REACH Update: Exposure Assessment Elements

$$item.publishDate) | Contact Author | By: Annelie Struessmann, PhD, CONUSBAT
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Title: REACH Update: Exposure Assessment Elements
  • Article

Article 14 of the REACH regulation requires a Chemical Safety Report (CSR) for all substances subject to registration in quantities of 10 tonnes or more per year and per registrant. The provisions of how to assess a substance and prepare a CSR are outlined in Annex I. The CSR must contain a chemical safety assessment (CSA) with a minimum of four steps:

1. A human health hazard assessment;
2. A physicochemical hazard assessment;
3. An environmental hazard assessment; and
4. A persistent, bioaccumulative and toxic (PBT), and very persistent and very bioaccumulative (vPvB) assessment.

Regarding substances used as ingredients in cosmetic products, which are regulated within the scope of the Cosmetics Directive 76/768/EEC, the CSR does not require information on risks to human health.

If results of the four initial assessment steps conclude that the substance meets the criteria for a classification as "dangerous" according to Regulation (EC) No 1272/2008 CLP, or the substance is assessed to be a PBT or vPvB, additional steps for exposure assessment must be performed and added to the CSR.

The main element of this additional exposure assessment is an Exposure Scenario (ES), which considers the life cycle of a substance including the production by the manufacturer and all of its identified uses. In addition, the manufacturer or importer has to describe how to control the exposure to humans and the environment to the substance. As such, the ES should communicate operational conditions such as quantities handled, duration and frequency of use, the process temperature, pH, etc., and the risk management measures such as emission or exposure determinants (waste water treatment, local exhaust ventilation, etc.)

Further elements of the exposure assessment are exposure estimations and risk characterizations, which must be conducted for each ES. They also must demonstrate the risks that are controlled. Estimates on the expected exposure to humans and the environment must be compared to the no effect levels determined in the initial steps of the CSA. WIth that, the registrant demonstrates that the risks are controlled.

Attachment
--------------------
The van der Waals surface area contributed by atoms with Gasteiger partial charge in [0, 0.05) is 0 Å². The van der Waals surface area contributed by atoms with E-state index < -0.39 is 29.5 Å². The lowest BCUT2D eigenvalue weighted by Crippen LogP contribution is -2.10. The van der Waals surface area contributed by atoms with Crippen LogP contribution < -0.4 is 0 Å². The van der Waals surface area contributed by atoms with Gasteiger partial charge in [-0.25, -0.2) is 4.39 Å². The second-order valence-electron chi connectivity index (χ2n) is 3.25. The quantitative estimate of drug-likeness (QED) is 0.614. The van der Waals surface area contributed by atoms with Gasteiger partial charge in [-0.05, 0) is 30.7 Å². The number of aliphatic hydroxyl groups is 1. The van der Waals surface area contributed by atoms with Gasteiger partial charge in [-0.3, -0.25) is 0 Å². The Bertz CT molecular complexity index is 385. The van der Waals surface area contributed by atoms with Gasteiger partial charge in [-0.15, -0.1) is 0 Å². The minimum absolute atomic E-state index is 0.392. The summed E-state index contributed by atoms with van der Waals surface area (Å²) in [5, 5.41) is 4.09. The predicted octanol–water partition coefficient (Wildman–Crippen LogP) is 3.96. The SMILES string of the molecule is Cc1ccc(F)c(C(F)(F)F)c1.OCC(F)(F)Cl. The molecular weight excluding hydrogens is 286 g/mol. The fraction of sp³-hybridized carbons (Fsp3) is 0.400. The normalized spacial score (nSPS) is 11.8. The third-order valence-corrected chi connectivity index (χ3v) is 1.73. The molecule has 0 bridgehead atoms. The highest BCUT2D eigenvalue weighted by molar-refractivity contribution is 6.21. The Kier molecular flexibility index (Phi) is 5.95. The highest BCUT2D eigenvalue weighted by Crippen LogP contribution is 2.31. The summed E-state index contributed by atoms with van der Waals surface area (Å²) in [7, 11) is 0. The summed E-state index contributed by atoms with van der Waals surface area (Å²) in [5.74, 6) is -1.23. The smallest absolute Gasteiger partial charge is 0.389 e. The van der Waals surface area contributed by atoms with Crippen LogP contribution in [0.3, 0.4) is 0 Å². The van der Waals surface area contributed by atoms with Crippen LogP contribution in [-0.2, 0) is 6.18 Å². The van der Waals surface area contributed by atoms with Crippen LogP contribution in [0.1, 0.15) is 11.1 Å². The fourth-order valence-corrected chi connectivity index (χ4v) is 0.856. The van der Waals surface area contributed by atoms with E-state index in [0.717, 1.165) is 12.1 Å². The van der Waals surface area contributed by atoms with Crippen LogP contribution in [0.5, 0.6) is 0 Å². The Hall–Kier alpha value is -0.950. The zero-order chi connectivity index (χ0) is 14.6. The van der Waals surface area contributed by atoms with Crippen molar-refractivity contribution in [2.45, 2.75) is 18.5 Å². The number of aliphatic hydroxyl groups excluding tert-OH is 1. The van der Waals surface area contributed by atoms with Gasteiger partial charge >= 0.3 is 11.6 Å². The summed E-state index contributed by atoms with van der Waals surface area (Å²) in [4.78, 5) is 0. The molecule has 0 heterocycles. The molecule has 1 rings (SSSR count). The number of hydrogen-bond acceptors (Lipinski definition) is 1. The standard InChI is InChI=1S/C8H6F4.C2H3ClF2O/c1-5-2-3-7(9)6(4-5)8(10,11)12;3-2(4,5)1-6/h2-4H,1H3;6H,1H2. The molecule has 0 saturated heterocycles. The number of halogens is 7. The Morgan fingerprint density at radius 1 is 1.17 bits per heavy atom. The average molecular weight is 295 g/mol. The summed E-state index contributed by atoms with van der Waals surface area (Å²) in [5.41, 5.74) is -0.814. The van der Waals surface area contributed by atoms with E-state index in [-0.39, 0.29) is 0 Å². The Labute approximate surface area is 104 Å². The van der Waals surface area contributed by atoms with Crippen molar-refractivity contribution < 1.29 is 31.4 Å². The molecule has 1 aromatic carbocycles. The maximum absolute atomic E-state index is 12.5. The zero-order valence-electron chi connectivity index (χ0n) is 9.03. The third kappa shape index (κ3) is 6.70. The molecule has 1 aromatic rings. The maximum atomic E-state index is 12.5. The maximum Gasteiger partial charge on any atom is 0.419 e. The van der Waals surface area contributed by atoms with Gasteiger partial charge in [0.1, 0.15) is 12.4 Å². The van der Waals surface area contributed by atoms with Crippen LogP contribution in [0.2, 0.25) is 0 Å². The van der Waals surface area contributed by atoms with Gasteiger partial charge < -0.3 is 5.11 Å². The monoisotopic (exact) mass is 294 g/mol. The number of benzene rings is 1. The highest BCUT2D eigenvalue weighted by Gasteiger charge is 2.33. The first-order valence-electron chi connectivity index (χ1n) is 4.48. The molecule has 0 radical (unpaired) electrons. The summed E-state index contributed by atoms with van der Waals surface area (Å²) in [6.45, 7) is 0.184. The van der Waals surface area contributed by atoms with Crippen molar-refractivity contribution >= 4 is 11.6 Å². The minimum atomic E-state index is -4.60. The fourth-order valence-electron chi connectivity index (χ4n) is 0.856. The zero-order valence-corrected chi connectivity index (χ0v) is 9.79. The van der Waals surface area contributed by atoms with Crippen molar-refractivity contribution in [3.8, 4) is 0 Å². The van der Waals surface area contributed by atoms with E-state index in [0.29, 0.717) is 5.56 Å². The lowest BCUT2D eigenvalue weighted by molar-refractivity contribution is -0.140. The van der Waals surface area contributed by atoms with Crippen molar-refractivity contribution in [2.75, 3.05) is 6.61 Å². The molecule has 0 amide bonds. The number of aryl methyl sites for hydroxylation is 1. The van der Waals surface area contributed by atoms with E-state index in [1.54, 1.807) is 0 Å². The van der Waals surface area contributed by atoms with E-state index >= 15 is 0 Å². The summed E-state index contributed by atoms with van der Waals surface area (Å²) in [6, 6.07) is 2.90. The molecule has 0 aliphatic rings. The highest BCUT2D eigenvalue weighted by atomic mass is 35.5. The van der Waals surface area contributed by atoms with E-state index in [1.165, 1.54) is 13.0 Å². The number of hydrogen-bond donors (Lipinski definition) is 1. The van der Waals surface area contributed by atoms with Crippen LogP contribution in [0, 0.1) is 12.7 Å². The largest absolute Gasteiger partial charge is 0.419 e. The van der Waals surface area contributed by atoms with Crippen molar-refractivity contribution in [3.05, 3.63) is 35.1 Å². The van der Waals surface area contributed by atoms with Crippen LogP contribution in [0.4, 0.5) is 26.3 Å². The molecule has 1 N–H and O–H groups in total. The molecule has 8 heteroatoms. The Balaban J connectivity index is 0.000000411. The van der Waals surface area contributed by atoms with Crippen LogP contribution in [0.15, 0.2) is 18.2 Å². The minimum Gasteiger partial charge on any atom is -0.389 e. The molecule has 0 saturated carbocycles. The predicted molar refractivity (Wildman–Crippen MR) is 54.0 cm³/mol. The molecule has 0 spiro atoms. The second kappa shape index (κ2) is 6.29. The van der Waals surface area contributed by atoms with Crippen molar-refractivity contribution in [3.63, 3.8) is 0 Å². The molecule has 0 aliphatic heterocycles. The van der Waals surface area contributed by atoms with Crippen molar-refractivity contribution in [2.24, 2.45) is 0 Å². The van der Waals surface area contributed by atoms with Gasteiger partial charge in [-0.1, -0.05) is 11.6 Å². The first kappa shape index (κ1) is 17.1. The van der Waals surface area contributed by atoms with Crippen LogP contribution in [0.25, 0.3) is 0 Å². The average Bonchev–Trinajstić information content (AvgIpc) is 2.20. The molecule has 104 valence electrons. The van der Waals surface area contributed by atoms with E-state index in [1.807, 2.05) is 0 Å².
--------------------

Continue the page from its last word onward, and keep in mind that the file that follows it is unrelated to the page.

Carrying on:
The detail level for an ES depends upon the use of a substance, its hazardous properties and the amount of information available. The ES should describe all relevant factors determining the exposure using a standardized structure. An ES may summarize the information for several individual processes or uses of a substance. The REACH term for an ES covering a wide range of processes or uses is Use and Exposure Category (UEC), according to definition in Article 3(38).

When a substance is used in a preparation, an ES may need to be developed for this use, and manufacturers or downstream users may initiate this process. Also, the incorporation of the substance into an article may be an identified use, which should be included in the CSR.

An ES must be annexed to a safety data sheet (SDS). Also, summaries of the results from the exposure assessment have to be added to the various chapters of the SDS. For questions on the SDS, please refer to the REACH Update Exposure Scenario Annexes and Other Changes to the SDS.

If an agreement among the members of a SIEF is reached, the Chemical Safety Report (CSR) of the substance can be jointly submitted.

Key Summary:
• A chemical safety report (CSR) is required for the registration of substances manufactured or imported in quantities of 10 tonnes or more.
• The CSR must contain a chemical safety assessment (CSA) consisting of a minimum of four steps.
• When substances are identified during the initial CSA as meeting the criteria for classification as "dangerous," additional steps for exposure assessment are requested for the CSR.
• The main element of the exposure assessment is an exposure scenario (ES).
• With the ES, the registrant must demonstrate the control of risks during manufacture for a substance and for all its identified uses.
• The ES must communicate operational conditions and risk management measures.
• When a substance is used in a preparation or in an article, it should be determined whether this is an identified use that must be included in the ES.
• The ES must be annexed to the SDS developed in accordance with Article 14 of the REACH Regulation—i.e., for substances manufactured or imported in quantities of 10 tonnes or more.

Readers are reminded that this free service provides basic answers to questions about REACH, but in-depth, consultative services are provided by CONUSBAT for a fee. CONUSBAT reserves the right to determine what information can be provided at no cost, and to refer readers to its services when detailed information is requested.